Perkei Avot says the wealthy man is “happy with his lot”.  We learn in Bereshit that Yaakov had everything – kol – he needed. Everything that he had was important to him and had a purpose. From this one may deduce that he did not have extra unnecessary things in his possession. He crossed the Jordan River to retrieve “small vessels” that he had left behind. Conversely, Esau had “a lot”– rav, and he wanted more. What he had did not satisfy him.  Yaakov’s both humble and celebratory attitude elevated the divine sparks in what he had by using objects in a holy lifestyle. Meam loez, midrash says that the vessels he retrieved were oil jars. Oil is used to spread light which is a symbol for Torah and goodness. In this way, Yaakov merited to have twelve righteous sons who became the Twelve tribes of Israel.

A story from Chabad Chassidis illustrates the transformation of the mundane into holiness. The Chabad Alter Rebbe received as a gift a silver snuff box, however, he did not use snuff. He transformed the box by using it’s shiny lid as a mirror to check his head tefillin. In doing so, he transformed an object of the animal soul, and transformed it into an object of holiness. Additionally, the mirror is a symbol of reflection. We learn from the Alter Rebbe, the author of the Tanya, that it is important to reflect on things as well as ideas.

There is a parable about diamonds and schmaltz (chicken fat).  A poor man sails off to seek his fortune. He gets shipwrecked on a beach filled with diamonds. He joyfully fills his pockets with diamonds, but learns that diamonds are not valued on this island. The currency is schmaltz, chicken fat. He has to work hard for schmaltz and forgets that diamonds are valuable.  When he has enough schmaltz he sails home, bringing some extra schmaltz for his family. He forgets to bring home diamonds. When he proudly shows his family the schmaltz, they are upset.  Schmaltz is not valuable to his family.  The schmaltz and distractions represent temporary physical pleasures. We become so distracted and caught up in other value systems, that we may forget about the Jewish diamonds and treasures. You can’t take physical wealth with you when you die. Kohelet, psalm 49 and basi lgani talk about these concepts.  Collecting Jewish knowledge, mitzvoth and relationships is a privilege, an opportunity and a lasting treasure.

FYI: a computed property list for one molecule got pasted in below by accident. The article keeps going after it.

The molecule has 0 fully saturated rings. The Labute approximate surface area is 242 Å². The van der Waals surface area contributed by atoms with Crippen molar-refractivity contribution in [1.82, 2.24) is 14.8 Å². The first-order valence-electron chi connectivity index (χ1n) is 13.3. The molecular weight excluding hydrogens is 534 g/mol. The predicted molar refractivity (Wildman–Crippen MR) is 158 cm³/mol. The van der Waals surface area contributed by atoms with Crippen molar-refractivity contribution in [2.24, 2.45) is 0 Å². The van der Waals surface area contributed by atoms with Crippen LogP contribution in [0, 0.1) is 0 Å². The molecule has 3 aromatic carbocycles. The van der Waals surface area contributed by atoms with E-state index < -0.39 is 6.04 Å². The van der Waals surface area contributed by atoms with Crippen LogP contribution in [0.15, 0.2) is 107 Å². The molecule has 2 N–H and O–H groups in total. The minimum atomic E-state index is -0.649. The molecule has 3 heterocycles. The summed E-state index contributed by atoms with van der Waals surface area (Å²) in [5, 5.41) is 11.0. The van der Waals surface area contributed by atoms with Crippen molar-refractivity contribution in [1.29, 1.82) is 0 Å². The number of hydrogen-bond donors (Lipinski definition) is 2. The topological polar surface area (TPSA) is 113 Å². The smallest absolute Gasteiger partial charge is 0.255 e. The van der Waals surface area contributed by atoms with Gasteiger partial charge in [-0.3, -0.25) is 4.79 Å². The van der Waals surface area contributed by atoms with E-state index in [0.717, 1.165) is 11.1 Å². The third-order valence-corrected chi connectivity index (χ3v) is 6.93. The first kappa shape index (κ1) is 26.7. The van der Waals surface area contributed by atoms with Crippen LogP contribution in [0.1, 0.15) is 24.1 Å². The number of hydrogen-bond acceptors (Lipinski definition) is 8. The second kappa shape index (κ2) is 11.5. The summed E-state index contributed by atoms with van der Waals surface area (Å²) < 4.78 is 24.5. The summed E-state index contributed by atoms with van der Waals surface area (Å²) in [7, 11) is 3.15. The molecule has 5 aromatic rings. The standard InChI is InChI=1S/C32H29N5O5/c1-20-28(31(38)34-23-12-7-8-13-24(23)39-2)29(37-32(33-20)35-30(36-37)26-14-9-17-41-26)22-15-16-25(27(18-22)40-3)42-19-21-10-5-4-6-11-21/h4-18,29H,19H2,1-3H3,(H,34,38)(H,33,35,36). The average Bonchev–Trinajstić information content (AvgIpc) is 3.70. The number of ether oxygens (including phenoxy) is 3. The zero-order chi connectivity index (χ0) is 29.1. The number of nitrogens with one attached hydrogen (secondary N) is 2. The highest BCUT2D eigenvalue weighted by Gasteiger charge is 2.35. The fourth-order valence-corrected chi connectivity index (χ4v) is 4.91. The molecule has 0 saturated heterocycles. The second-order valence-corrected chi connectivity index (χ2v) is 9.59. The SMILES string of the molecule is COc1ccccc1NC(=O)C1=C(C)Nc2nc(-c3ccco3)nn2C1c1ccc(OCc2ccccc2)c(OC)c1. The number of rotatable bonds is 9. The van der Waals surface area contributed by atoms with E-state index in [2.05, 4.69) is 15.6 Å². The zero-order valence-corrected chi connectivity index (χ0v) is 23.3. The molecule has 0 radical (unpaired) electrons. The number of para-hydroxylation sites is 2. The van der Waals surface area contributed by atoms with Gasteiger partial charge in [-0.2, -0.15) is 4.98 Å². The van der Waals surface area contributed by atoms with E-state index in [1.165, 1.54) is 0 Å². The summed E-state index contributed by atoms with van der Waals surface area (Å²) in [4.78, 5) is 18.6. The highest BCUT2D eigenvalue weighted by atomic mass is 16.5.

There is a story about Reb Zusia and a wealthy traveling chassid. The wealthy chassid was sent by his Rebbe to see Reb Zusia for advice about handling troubles. The wealthy chassid travels to visit Reb Zusia. He knocks at the door of a small shack and thinks he has made a mistake.  A frail, elderly Chassid opens the door to his one room home. There was a table made of a board and two chairs with an old, worn siddur and tefillin on it. The wealthy chassid told Zusia that his Rebbe had sent him there to learn about how to handle trouble. Zusia invited him in and he offered to share his meager meal of bread and water.  But Zusia said he couldn’t understand why the Rebbe had asked him to give advice on trouble as he “never experienced any problems”.  The wealthy chassid learned very valuable lessons from Reb Zusia.  Zusia made full and holy use of any possessions he had. He understood that Zusia was so grateful for what he had that he wasn’t even aware of his poor state of affairs. Zusia was collecting spiritual diamonds, not possessions. He was happy with what he had.

The struggle between disorder – entropy –  and order is real and continuous.  The principal of entropy is that objects tend to be in a state of disorder unless a counter force is applied. Order takes energy. Our Jewish tradition values order, or seder. The seder is the word for the ritual Pesach meal during which we tell the history of the Jewish nation coming out of enslavement. The Haggada tells the story in a specified order that is summarized at the beginning. We use the word b’seder colloquially as meaning “okay”. When everything is “in order” we are “okay”.